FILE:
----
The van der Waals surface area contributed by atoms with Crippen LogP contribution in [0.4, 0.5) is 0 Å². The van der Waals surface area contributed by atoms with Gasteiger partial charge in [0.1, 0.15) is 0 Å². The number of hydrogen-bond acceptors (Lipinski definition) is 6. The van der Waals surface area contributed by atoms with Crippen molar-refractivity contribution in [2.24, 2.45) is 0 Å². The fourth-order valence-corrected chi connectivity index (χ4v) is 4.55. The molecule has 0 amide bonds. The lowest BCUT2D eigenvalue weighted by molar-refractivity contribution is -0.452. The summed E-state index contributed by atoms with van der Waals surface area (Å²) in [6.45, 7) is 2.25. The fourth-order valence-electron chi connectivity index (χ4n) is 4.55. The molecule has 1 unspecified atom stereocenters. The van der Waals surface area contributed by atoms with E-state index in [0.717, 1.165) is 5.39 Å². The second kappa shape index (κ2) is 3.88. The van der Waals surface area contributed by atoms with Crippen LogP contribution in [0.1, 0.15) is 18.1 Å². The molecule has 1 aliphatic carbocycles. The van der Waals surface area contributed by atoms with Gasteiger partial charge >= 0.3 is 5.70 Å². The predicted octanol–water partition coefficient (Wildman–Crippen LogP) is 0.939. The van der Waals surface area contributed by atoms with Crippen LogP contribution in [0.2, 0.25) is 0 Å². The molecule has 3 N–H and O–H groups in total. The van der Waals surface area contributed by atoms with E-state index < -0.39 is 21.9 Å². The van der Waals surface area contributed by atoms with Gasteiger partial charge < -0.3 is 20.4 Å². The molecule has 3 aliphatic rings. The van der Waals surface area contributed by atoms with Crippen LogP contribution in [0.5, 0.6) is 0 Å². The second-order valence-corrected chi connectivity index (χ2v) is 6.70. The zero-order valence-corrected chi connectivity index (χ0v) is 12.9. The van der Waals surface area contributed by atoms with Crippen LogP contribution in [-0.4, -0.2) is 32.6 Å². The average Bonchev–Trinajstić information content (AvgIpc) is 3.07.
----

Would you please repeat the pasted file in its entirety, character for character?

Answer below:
The van der Waals surface area contributed by atoms with Crippen LogP contribution in [0.4, 0.5) is 0 Å². The van der Waals surface area contributed by atoms with Gasteiger partial charge in [0.1, 0.15) is 0 Å². The number of hydrogen-bond acceptors (Lipinski definition) is 6. The van der Waals surface area contributed by atoms with Crippen molar-refractivity contribution in [2.24, 2.45) is 0 Å². The fourth-order valence-corrected chi connectivity index (χ4v) is 4.55. The molecule has 0 amide bonds. The lowest BCUT2D eigenvalue weighted by molar-refractivity contribution is -0.452. The summed E-state index contributed by atoms with van der Waals surface area (Å²) in [6.45, 7) is 2.25. The fourth-order valence-electron chi connectivity index (χ4n) is 4.55. The molecule has 1 unspecified atom stereocenters. The van der Waals surface area contributed by atoms with E-state index in [0.717, 1.165) is 5.39 Å². The second kappa shape index (κ2) is 3.88. The van der Waals surface area contributed by atoms with Crippen LogP contribution in [0.1, 0.15) is 18.1 Å². The molecule has 1 aliphatic carbocycles. The van der Waals surface area contributed by atoms with Gasteiger partial charge >= 0.3 is 5.70 Å². The predicted octanol–water partition coefficient (Wildman–Crippen LogP) is 0.939. The van der Waals surface area contributed by atoms with Crippen LogP contribution in [0.2, 0.25) is 0 Å². The molecule has 3 N–H and O–H groups in total. The van der Waals surface area contributed by atoms with E-state index < -0.39 is 21.9 Å². The van der Waals surface area contributed by atoms with Gasteiger partial charge < -0.3 is 20.4 Å². The molecule has 3 aliphatic rings. The van der Waals surface area contributed by atoms with Crippen LogP contribution in [0.5, 0.6) is 0 Å². The second-order valence-corrected chi connectivity index (χ2v) is 6.70. The zero-order valence-corrected chi connectivity index (χ0v) is 12.9. The van der Waals surface area contributed by atoms with Crippen LogP contribution in [-0.4, -0.2) is 32.6 Å². The average Bonchev–Trinajstić information content (AvgIpc) is 3.07.